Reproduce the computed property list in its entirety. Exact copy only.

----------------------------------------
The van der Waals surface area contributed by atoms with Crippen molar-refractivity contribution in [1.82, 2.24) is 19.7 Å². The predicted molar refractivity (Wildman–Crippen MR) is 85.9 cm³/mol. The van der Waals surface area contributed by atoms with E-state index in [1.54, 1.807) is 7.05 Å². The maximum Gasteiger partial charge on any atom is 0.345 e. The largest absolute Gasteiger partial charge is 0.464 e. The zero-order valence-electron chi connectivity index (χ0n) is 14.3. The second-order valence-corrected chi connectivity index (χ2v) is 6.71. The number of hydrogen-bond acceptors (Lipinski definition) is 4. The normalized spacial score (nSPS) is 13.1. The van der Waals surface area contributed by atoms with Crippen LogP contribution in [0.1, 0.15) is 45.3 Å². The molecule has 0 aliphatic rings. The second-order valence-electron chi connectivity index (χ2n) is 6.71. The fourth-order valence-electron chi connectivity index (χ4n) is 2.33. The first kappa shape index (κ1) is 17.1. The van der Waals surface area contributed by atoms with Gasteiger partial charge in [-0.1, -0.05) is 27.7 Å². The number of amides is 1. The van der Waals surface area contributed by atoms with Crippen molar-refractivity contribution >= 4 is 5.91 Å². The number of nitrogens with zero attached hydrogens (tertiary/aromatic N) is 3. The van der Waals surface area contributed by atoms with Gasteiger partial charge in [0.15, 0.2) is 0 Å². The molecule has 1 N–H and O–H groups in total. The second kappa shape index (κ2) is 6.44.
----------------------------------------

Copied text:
The van der Waals surface area contributed by atoms with Crippen molar-refractivity contribution in [1.82, 2.24) is 19.7 Å². The predicted molar refractivity (Wildman–Crippen MR) is 85.9 cm³/mol. The van der Waals surface area contributed by atoms with E-state index in [1.54, 1.807) is 7.05 Å². The maximum Gasteiger partial charge on any atom is 0.345 e. The largest absolute Gasteiger partial charge is 0.464 e. The zero-order valence-electron chi connectivity index (χ0n) is 14.3. The second-order valence-corrected chi connectivity index (χ2v) is 6.71. The number of hydrogen-bond acceptors (Lipinski definition) is 4. The normalized spacial score (nSPS) is 13.1. The van der Waals surface area contributed by atoms with Crippen LogP contribution in [0.1, 0.15) is 45.3 Å². The molecule has 0 aliphatic rings. The second-order valence-electron chi connectivity index (χ2n) is 6.71. The fourth-order valence-electron chi connectivity index (χ4n) is 2.33. The first kappa shape index (κ1) is 17.1. The van der Waals surface area contributed by atoms with Gasteiger partial charge in [-0.1, -0.05) is 27.7 Å². The number of amides is 1. The van der Waals surface area contributed by atoms with Crippen molar-refractivity contribution >= 4 is 5.91 Å². The number of nitrogens with zero attached hydrogens (tertiary/aromatic N) is 3. The van der Waals surface area contributed by atoms with Gasteiger partial charge in [0.15, 0.2) is 0 Å². The molecule has 1 N–H and O–H groups in total. The second kappa shape index (κ2) is 6.44.